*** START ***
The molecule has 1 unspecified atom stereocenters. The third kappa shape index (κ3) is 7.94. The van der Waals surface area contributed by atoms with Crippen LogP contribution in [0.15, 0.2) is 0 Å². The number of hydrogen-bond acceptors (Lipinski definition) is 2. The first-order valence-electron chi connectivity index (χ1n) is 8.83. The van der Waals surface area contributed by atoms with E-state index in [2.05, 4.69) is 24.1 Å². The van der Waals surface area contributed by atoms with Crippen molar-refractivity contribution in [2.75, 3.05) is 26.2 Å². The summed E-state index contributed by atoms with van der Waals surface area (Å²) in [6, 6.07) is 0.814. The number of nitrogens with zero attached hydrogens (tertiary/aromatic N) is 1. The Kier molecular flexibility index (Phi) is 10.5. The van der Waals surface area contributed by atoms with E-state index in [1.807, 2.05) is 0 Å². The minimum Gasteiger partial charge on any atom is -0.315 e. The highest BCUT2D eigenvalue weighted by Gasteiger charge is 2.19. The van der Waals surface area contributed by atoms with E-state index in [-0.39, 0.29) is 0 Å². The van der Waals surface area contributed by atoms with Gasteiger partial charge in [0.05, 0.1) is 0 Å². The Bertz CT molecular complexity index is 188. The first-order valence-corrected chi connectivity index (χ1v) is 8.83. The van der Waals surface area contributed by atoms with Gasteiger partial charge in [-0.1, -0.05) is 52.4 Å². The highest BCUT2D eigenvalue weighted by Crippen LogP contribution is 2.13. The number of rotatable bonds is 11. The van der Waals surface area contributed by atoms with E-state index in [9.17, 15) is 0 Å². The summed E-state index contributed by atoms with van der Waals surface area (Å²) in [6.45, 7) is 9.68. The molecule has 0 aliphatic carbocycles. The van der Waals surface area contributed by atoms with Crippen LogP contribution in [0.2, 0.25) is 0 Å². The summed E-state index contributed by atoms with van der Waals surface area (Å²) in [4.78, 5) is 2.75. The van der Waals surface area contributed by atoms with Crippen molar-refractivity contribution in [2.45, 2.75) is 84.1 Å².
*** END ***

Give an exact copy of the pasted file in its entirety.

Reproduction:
The molecule has 1 unspecified atom stereocenters. The third kappa shape index (κ3) is 7.94. The van der Waals surface area contributed by atoms with Crippen LogP contribution in [0.15, 0.2) is 0 Å². The number of hydrogen-bond acceptors (Lipinski definition) is 2. The first-order valence-electron chi connectivity index (χ1n) is 8.83. The van der Waals surface area contributed by atoms with E-state index in [2.05, 4.69) is 24.1 Å². The van der Waals surface area contributed by atoms with Crippen molar-refractivity contribution in [2.75, 3.05) is 26.2 Å². The summed E-state index contributed by atoms with van der Waals surface area (Å²) in [6, 6.07) is 0.814. The number of nitrogens with zero attached hydrogens (tertiary/aromatic N) is 1. The Kier molecular flexibility index (Phi) is 10.5. The van der Waals surface area contributed by atoms with E-state index in [1.807, 2.05) is 0 Å². The minimum Gasteiger partial charge on any atom is -0.315 e. The highest BCUT2D eigenvalue weighted by Gasteiger charge is 2.19. The van der Waals surface area contributed by atoms with E-state index in [-0.39, 0.29) is 0 Å². The van der Waals surface area contributed by atoms with Gasteiger partial charge in [0.05, 0.1) is 0 Å². The Bertz CT molecular complexity index is 188. The first-order valence-corrected chi connectivity index (χ1v) is 8.83. The van der Waals surface area contributed by atoms with Gasteiger partial charge in [-0.1, -0.05) is 52.4 Å². The highest BCUT2D eigenvalue weighted by Crippen LogP contribution is 2.13. The number of rotatable bonds is 11. The van der Waals surface area contributed by atoms with E-state index in [9.17, 15) is 0 Å². The summed E-state index contributed by atoms with van der Waals surface area (Å²) in [6.45, 7) is 9.68. The molecule has 0 aliphatic carbocycles. The van der Waals surface area contributed by atoms with Crippen LogP contribution in [0.2, 0.25) is 0 Å². The summed E-state index contributed by atoms with van der Waals surface area (Å²) in [4.78, 5) is 2.75. The van der Waals surface area contributed by atoms with Crippen molar-refractivity contribution in [2.45, 2.75) is 84.1 Å².